TL;DR – Key Takeaways:
- Know your audience – SEO research should indicate which demographics would best respond to your message.
- There is no one part of digital marketing that is more important than the other, they should all work together.
- Most ad platforms have made it quite difficult to publish political ads, but that has not stopped everyone.
- Testing everything is crucial, from CTAs, ad copy, and everything else in between.
Table of contents:
Not only is the upcoming presidential election a pivotal moment in the history of our country, it will also be the first presidential election in American history where the candidates’ respective digital marketing spends will each cross the billion-dollar mark.
Due to the pandemic, the playing field has been leveled for candidates in non-presidential races to come in and have a fighting chance as well. Although these new circumstances did not exist in time for certain candidates to take advantage of it due to the respective primary rules of their states, this much remains true: one needs to have a strong digital marketing presence to take advantage of this unprecedented occasion.
Because of COVID-19, we are also seeing three times the amount spent on digital ads compared to previous elections. Typically, most digital presidential campaigning was done through TV, which made it difficult (although not impossible) to ignore. But now, digital marketing affects every single one of us, from social media ads to email marketing, impossible to escape while we’re all stuck at home.
Never before in history has social media and digital marketing techniques been used at such an intense level. Every facet of American life feels like it’s constantly on the line.
Each candidate and their teams have a unique approach for how they go about campaigning, especially when it comes to digital marketing. We’ve broken down the tactics that each of them respectively uses when it comes to web design, SEO, paid ads, and more.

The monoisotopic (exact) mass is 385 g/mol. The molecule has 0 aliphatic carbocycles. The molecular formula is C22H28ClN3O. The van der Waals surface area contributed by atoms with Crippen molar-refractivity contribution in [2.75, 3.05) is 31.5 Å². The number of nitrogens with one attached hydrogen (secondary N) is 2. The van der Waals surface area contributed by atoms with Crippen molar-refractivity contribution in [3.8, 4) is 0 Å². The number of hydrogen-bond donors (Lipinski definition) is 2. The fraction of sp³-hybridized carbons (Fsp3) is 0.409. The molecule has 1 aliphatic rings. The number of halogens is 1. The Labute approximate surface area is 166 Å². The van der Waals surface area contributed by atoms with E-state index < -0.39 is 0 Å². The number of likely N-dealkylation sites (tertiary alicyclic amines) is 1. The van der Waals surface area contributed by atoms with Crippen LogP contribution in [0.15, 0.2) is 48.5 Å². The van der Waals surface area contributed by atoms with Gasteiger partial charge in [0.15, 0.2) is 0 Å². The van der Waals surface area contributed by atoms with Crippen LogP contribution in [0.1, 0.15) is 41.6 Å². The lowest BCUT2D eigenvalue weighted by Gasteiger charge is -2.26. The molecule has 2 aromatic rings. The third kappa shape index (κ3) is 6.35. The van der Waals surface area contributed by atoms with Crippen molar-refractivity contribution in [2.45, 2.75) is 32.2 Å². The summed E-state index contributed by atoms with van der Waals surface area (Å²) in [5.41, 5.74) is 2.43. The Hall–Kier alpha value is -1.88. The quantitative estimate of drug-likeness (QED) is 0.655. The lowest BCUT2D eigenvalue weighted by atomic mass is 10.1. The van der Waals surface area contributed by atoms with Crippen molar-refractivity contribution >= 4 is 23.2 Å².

First impressions are everything, and one of the best ways to utilize this is through a campaign website. If they have a poorly designed website, no one will want to visit it. No one will buy their merchandise, no one will sign up for their email listserv, no one will donate, no one will look up campaign events and nobody will do the various other miscellaneous things that need doing for a campaign to successfully cross the finish line.
Biden’s Campaign Site
When you first reach Biden’s website, instead of a small popup like the one on Trump’s website, you are greeted with a full-screen popup asking you for a donation. From what I have seen this is the only popup that he has on his website. It has an important CTA and they make it easy for you to donate.
Biden’s Website Popup
Once you reach his website, one notices that it has a similar layout to Trump’s website. This makes pragmatic sense from a marketing standpoint. Here, Biden is trying to build a sense of community and is keeping it quite simple with single-sentence copy. Biden has the most comprehensive homepage consisting of quotes, videos, CTAs, and a litany other engagement factors.
Jorgensen’s Campaign Site
Jorgensen’s campaign website does not have a popup. From a marketing standpoint, this would appear to be a significant missed opportunity because pop-ups tend to have a high conversion rate (CVR) and are extremely easy to set up. Other than that there isn’t anything particularly remarkable about her website. The depth of her content isn’t particularly detailed, but considering how new her website is, this is entirely understandable. On the home page, she has virtually the same CTAs as Biden does, albeit with slightly different formatting.
Trump’s Campaign Site
Trump’s team has done a really good job with web design – no matter the time of day that you go to his website, there is always a popup. If an important meeting or rally is going on, you will either get the live feed or a way to watch it. If there isn’t something going on at that given moment, you’ll get a call-to-action (CTA) letting you know of an offer, future rally, sign up, donation opportunity, and so on.
One of Trump’s Website Popups
Once you either click out or fill out the popup, you are greeted by more CTAs. Similar to Biden’s site, the copy on Trump’s website aims to build a sense of community among his supporters while engaging them to attend events and donate through single-sentence copy. There are about five CTAs on this area of the homepage alone. The goal of these CTAs is to persuade the user to action instead of idle browsing.